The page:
Telecom industry adoption of network functions virtualization (NFV) has been somewhat slower than expected, but ABI Research sees investment picking up steam from here out to 2022. Ongoing NFV spending by major telcos will fuel the uptick in growth, with total North American investment rising to $13 billion in 2022, ABI forecasts.
NFV investment growth will be fastest in Europe – a 53 percent CAGR from 2017-2022, according to ABI.
Some NFV early adopters say they are realizing some of NFV’s anticipated key benefits, including reductions in both capital and operating expenditures, as well as greater agility and lower costs of deploying new network services and other elements.
“In 2015 and 2016, the market experienced some early successes but mostly reconsiderations and failures with NFV,” elaborated ABI Research senior analyst Neha Pachade. “Early adopters conducted proof of concept testing and NFV-integrated system demonstrations with the aim to understand the true impact of NFV in the technical, operational, and cultural domains.”
ABI predicts NFV will grow to become a significant business opportunity for vendors. That said, it’s not clear at present whether or not NFV sales will cannibalize network hardware sales or create new ones on balance.
ABI estimates that total Global NFV market revenues will reach $38 billion in 2022. Spending on hardware —servers, storage devices, and switches—will decline over time. In contrast, the market research provider expects NFV software and services’ sales will grow faster – at rates of 55 and 50 percent, respectively, over the forecast period.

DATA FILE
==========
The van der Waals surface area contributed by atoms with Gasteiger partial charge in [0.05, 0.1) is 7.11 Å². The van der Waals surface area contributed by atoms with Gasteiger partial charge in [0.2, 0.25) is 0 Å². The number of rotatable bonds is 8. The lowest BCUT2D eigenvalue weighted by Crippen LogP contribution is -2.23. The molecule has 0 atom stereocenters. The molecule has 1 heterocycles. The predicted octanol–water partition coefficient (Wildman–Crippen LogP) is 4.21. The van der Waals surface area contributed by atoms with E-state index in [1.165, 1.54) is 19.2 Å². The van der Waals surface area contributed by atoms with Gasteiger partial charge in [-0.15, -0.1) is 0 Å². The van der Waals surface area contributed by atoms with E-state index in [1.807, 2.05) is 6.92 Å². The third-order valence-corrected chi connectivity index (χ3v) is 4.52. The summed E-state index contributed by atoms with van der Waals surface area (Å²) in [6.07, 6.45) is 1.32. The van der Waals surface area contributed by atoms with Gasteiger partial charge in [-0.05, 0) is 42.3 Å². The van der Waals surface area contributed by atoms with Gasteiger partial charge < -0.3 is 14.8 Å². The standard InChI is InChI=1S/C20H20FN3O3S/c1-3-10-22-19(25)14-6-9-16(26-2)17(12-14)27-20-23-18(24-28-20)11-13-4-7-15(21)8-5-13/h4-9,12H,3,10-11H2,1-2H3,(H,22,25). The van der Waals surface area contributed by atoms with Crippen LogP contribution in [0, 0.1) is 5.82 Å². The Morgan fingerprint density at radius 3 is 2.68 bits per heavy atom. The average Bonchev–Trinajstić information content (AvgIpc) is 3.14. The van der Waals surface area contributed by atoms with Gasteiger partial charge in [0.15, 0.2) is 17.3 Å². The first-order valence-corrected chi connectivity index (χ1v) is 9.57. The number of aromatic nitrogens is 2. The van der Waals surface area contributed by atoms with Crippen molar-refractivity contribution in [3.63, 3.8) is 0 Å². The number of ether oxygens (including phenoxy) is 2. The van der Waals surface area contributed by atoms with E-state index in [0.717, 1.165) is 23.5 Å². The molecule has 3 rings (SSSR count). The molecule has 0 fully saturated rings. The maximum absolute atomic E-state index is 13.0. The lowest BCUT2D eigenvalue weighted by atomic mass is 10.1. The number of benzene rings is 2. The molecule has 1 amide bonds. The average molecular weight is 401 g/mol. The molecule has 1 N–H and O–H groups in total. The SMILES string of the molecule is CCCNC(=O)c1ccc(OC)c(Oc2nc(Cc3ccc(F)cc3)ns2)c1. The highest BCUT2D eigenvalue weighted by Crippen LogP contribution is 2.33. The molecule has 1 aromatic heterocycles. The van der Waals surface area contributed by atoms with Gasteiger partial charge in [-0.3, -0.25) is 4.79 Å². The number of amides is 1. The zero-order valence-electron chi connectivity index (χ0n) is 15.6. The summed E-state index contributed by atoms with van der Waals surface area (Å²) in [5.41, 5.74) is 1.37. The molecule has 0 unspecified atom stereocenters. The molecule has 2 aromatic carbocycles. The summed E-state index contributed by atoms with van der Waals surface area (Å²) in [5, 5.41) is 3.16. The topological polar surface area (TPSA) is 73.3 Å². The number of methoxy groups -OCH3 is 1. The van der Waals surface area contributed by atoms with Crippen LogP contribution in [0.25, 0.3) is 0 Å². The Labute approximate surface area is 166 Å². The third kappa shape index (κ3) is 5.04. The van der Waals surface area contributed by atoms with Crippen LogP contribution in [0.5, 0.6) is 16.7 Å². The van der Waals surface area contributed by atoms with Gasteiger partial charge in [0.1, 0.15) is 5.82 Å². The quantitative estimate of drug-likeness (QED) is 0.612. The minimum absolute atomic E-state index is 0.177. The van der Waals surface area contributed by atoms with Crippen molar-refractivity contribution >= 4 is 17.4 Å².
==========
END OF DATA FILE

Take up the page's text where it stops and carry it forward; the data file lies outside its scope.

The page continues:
Technologically, the NFV market will remain fluid as it continues to mature. That said, challenges regarding standardization and multiple vendors being involved in projects will persist over the next couple of years, according to ABI, while opportunities will open up for NFV software and services vendors to identify specific NFV use-cases across enterprise business verticals and take advantage of them to develop integrated end-to-end systems.
“Early contracts and market trends illustrate the biggest winners are likely to be the established vendors, including Ericsson, Huawei, and Nokia, as well as specialists like Amdocs and Netcracker, with systems integration becoming more important each day,” Pachade added
“Several vendors also place heavy and risky bets on open source software, which may increase business opportunities but may also create difficult choices for them in the future, particularly if telco interest in specific open source projects fizzles out. For the time being, NFV is mostly considered as a cost-cutting exercise, since new revenue opportunities require a transformation in a much broader context, which is more likely to be driven by 5G, after 2020.”
Highlighting the advantages and benefits NFV holds out, AT&T announced in late March that it completed a field trial of a 400 gigabit Ethernet (GbE) connection between New York and Washington, D.C. Making use of NFV technology, the 400-GbE connection carried live data between the two cities. Simulating a network failure, automated network software controls automatically rerouted the live data stream to an alternative network path.